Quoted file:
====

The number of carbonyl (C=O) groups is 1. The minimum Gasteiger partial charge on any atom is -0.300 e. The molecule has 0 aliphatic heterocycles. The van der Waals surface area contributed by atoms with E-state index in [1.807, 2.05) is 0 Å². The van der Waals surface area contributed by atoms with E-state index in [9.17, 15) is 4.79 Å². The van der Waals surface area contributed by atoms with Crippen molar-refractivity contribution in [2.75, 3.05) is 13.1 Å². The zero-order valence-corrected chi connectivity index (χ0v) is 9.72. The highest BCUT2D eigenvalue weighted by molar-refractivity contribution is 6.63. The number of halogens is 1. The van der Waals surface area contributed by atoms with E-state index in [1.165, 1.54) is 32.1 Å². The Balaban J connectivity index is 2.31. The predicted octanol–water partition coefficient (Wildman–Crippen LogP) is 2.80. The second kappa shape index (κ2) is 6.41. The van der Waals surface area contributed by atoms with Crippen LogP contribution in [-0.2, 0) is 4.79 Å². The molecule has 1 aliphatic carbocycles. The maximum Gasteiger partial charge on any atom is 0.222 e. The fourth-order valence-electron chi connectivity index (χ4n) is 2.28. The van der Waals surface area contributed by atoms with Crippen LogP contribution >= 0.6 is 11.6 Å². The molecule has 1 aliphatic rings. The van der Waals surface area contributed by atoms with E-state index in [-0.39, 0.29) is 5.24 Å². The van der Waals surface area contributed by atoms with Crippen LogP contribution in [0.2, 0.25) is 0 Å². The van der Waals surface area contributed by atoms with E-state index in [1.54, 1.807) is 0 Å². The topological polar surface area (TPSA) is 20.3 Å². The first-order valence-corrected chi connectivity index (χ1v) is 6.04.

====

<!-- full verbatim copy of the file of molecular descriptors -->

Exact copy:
The number of carbonyl (C=O) groups is 1. The minimum Gasteiger partial charge on any atom is -0.300 e. The molecule has 0 aliphatic heterocycles. The van der Waals surface area contributed by atoms with E-state index in [1.807, 2.05) is 0 Å². The van der Waals surface area contributed by atoms with E-state index in [9.17, 15) is 4.79 Å². The van der Waals surface area contributed by atoms with Crippen molar-refractivity contribution in [2.75, 3.05) is 13.1 Å². The zero-order valence-corrected chi connectivity index (χ0v) is 9.72. The highest BCUT2D eigenvalue weighted by molar-refractivity contribution is 6.63. The number of halogens is 1. The van der Waals surface area contributed by atoms with E-state index in [1.165, 1.54) is 32.1 Å². The Balaban J connectivity index is 2.31. The predicted octanol–water partition coefficient (Wildman–Crippen LogP) is 2.80. The second kappa shape index (κ2) is 6.41. The van der Waals surface area contributed by atoms with Crippen LogP contribution in [-0.2, 0) is 4.79 Å². The molecule has 1 aliphatic carbocycles. The maximum Gasteiger partial charge on any atom is 0.222 e. The fourth-order valence-electron chi connectivity index (χ4n) is 2.28. The van der Waals surface area contributed by atoms with Crippen LogP contribution >= 0.6 is 11.6 Å². The molecule has 1 aliphatic rings. The van der Waals surface area contributed by atoms with E-state index in [-0.39, 0.29) is 5.24 Å². The van der Waals surface area contributed by atoms with Crippen LogP contribution in [0.2, 0.25) is 0 Å². The van der Waals surface area contributed by atoms with E-state index in [1.54, 1.807) is 0 Å². The topological polar surface area (TPSA) is 20.3 Å². The first-order valence-corrected chi connectivity index (χ1v) is 6.04.